As part of the TWLOHA national non-profit group, the University’s chapter advertises itself and hosts events like open mic nights where performers talk about how music and poetry have helped them work through personal struggles.
“As a club, we try to provide students with a safe, stigma-free place to talk about whatever’s on their mind,” she said. “[We want them] to always feel they have support when they need it.”
Support in Action
Although day-to-day operations of the various mental health organizations are essential, the coordinated response to Cusano’s death showcases these organizations at their best. As soon as University administration found out about Cusano’s suicide, the Office of the Dean of Students identified students most in need of support and reached out to CAPS. From there, CAPS teamed up with resident life to hold hall meetings in Cusano’s dorm.
Andrew Kwon, the 2016 First Year Council president and a close friend of Cusano, said the resident life community was a great resource for grief-stricken students.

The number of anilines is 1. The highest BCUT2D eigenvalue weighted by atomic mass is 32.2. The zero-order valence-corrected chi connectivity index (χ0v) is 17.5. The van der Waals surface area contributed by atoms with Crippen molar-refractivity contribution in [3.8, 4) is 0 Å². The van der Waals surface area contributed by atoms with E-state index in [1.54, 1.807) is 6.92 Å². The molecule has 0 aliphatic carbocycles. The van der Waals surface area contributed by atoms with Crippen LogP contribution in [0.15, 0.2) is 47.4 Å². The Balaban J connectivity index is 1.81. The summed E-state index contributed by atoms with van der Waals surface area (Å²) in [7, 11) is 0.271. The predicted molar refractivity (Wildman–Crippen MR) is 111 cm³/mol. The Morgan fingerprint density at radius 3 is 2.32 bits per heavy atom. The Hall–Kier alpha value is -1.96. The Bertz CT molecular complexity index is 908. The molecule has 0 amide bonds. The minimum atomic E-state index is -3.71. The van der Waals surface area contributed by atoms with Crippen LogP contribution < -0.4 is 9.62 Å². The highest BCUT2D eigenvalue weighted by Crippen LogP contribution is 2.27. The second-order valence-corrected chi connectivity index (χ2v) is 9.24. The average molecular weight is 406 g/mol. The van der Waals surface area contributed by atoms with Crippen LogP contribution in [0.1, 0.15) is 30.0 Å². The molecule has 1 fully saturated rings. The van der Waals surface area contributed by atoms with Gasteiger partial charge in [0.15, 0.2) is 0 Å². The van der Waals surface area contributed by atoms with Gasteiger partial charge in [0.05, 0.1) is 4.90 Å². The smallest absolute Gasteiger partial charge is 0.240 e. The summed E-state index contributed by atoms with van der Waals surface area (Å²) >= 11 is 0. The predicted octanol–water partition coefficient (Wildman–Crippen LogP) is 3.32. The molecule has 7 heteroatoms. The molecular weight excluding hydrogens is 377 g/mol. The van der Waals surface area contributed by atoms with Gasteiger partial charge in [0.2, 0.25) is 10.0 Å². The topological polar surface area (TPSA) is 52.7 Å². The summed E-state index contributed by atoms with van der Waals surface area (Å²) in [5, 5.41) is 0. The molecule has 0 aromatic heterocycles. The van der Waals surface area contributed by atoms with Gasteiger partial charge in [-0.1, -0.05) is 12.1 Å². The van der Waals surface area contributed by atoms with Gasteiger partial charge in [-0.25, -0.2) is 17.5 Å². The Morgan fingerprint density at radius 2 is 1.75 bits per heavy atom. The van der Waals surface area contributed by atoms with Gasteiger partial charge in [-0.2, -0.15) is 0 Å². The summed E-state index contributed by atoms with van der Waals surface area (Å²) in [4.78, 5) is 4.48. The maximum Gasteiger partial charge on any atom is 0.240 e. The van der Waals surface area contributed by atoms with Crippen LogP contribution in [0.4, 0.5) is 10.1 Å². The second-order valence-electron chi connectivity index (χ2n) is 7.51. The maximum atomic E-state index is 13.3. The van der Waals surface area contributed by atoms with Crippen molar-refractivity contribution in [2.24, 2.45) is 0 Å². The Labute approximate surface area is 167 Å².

“The RA in Jake’s hall is doing a really good job of getting everyone on the same page and keeping everyone in perspective,” Kwon said. “We leaned on each other during that time period, [and] made sure to continue communicating.”
During the candlelight vigil held in Cusano’s honor, TWLOHA members were present to share their experiences, and Connelly had also arranged for CAPS Crisis Management Coordinator Lenny Carter to speak about the grieving process at the vigil.
To Kwon, the vigil’s success was a demonstration of the safety net that Zimmerman discussed. “It showed everyone that came [to the event] how strong the U.Va. community and support system we have really is,” he said.
CAPS will be hosting a Mental Wellness Screening Day Tuesday, March 5 from 11 a.m. to 3 p.m. in Newcomb.